Don’t let education spending jeopardize your overall money situation. Listen in for some life hacks to help you address your family’s education goals.
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Hey, humans. I’m Michael Liersch. This is the About Money podcast presented by Wells Fargo. I’m a behavioral scientist with a PhD in cognitive psychology who loves openly talking about money to help humans better understand their money behaviors.
In Season 4, we’re going to get real by sharing money situations and scenarios that happen all the time to millions of us. Real stories. Relatable and usable. We’ll also be sharing valuable life hacks you can use to stay on track, or get back on track, with your finances. So let’s get into it.
In this episode, we’re going to talk about what happens when my college or educational dreams, generally speaking, meet financial reality. Education, for many cultures, for many humans, for many families, it really is the number one priority.
They say, Michael, no one can ever take your education away from you. True story. Like, I totally agree. Trust me. You know, I grew up, you know, in very humble circumstances.
And I worked so hard with my mother to get to education that I had, you know, took out student loans, had scholarships, all that stuff. So, trust me, I get it. That said, when education risks your family’s money situation, that is something that you really should take a very close look at.
So, a couple of stories for you. I’ll never forget this. And this is years ago. I met with a client who had four children, sent them all to private schools K through 12, sent their kids to university or college, four-year colleges, and then had committed to them, because this was something they really believed in, that they would send them all to graduate school if they wanted to go.
And I’ll never forget them sitting there, and us going through the numbers. And they looked at me and they said, Michael, am I ever going to be able to retire?
And I had to be honest with them. And I said, I’m not sure. I’m not sure you are ever going to be able to retire if you want to continue this lifestyle. And they had to make some severe changes to their lifestyle because they felt like they had made that commitment.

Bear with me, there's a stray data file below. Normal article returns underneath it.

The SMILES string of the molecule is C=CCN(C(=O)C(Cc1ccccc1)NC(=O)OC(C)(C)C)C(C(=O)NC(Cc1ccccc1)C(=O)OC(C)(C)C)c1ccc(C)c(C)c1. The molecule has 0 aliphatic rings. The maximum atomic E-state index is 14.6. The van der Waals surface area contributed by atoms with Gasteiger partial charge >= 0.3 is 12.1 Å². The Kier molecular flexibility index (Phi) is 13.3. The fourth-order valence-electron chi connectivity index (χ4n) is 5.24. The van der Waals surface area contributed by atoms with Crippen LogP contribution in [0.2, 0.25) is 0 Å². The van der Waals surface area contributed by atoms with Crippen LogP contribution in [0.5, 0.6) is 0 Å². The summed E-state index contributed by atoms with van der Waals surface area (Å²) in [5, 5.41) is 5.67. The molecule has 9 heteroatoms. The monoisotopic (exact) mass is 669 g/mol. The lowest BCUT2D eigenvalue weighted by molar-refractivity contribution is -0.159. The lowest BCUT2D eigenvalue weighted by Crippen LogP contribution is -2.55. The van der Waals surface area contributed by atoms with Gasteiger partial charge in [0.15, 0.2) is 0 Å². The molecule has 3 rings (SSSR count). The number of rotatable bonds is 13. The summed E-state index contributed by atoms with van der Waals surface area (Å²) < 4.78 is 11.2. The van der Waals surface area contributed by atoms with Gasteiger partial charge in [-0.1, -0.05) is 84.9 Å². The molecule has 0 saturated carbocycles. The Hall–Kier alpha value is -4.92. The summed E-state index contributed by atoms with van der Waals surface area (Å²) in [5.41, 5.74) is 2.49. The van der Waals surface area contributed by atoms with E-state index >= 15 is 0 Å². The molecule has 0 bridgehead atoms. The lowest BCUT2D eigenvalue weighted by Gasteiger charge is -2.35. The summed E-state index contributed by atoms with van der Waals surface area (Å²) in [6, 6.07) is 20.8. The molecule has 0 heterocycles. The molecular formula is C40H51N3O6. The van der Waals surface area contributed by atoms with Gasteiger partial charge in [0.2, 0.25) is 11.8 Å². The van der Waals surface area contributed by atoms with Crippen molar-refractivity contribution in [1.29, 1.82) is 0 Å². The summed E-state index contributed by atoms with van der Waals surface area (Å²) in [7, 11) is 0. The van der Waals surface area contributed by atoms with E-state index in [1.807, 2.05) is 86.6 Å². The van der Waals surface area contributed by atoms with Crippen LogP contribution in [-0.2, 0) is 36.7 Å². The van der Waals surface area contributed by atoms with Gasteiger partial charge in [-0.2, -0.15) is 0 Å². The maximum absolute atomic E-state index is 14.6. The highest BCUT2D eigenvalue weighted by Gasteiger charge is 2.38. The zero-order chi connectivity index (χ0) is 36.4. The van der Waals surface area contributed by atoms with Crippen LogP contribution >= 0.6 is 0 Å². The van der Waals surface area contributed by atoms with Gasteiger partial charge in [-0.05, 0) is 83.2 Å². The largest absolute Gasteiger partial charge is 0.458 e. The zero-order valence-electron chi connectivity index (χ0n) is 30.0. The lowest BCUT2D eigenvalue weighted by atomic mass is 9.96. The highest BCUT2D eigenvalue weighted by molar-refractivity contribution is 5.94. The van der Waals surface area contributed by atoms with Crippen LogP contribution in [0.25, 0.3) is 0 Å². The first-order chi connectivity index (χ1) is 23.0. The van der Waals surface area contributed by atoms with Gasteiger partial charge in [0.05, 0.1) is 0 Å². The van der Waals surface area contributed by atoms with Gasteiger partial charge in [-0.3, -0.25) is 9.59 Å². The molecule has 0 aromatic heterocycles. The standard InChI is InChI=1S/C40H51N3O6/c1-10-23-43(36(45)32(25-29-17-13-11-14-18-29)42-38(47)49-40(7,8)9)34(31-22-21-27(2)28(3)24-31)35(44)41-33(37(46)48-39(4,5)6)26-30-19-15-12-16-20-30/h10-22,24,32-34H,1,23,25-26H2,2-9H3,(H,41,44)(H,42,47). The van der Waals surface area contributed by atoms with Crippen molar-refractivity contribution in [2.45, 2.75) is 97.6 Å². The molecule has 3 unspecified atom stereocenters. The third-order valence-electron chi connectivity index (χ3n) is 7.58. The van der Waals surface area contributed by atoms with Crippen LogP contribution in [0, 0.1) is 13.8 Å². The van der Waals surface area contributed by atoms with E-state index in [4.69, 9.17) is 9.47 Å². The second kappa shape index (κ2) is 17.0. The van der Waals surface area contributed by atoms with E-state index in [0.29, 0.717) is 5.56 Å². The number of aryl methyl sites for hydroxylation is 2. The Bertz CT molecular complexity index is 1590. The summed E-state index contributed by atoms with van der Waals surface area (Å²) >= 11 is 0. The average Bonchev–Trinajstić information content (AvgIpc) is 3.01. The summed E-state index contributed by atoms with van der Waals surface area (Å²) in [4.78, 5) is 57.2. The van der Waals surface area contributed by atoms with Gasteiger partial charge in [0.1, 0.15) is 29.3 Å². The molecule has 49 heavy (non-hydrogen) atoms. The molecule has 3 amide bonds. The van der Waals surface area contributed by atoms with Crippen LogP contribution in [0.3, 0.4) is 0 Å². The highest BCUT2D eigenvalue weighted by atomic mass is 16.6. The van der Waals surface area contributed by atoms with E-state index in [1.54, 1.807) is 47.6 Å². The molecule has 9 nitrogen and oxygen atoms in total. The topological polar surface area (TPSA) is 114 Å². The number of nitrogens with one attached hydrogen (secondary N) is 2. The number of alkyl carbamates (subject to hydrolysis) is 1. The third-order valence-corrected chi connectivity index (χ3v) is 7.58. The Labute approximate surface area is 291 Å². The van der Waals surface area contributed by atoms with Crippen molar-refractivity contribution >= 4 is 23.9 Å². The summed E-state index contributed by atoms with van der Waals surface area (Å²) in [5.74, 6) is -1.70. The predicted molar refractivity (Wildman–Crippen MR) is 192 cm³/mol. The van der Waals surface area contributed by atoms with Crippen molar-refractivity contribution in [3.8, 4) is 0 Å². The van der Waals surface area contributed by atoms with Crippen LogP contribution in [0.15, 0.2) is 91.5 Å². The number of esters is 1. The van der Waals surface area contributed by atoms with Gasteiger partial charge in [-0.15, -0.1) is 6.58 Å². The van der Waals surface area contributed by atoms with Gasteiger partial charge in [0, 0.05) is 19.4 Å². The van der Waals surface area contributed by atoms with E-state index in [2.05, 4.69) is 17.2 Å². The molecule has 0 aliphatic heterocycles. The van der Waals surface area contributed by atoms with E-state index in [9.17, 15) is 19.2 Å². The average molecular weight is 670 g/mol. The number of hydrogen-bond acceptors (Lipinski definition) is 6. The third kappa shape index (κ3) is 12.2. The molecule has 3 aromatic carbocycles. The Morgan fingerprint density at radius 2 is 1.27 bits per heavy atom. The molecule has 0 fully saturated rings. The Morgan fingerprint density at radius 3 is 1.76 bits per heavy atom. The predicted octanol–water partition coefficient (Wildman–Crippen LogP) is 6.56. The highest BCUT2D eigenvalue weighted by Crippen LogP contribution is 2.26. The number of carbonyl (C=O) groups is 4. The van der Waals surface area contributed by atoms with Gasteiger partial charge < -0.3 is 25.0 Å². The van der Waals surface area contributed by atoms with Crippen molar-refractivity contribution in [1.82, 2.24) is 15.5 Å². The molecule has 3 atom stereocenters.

I’m going to tell you, years later, their children were very frustrated with them because they had felt like their parents must have had those financial resources to give. And they hadn’t been told that, in fact, their parents were sacrificing their retirement readiness; they had no clue.
And the kids ultimately realized that they were probably going to have to take care of at least one of their parents at some point in the future.
Another story, you know, gets into this idea of when you make those commitments, when you have those dynamics, you have multiple family members who are educated. Is there a one size fits all answer for, you know, the family members who, you know, want to go to school or don’t want to go to school? What does that look like for them?
So, when you think about that idea, I have met many clients who became lawyers, doctors because of those family pressures and commitments rather than what they wanted to do. And many of them end up making career shifts after spending all that money and time on education. And I’m not saying it’s a waste. I’m just saying if the conversation had been had, perhaps other paths could have been taken.
You know, when you have family members who are taking out student loans in order to get educated, that’s something to consider too. Student loans can be extraordinarily burdensome to people who are out of school and trying to make their way.
So, let’s get to some life hacks for you to consider when it comes to matching your financial reality with your educational or your college dreams. The first hack that I want you to really think about is, are you even having a conversation about education as a priority in your family?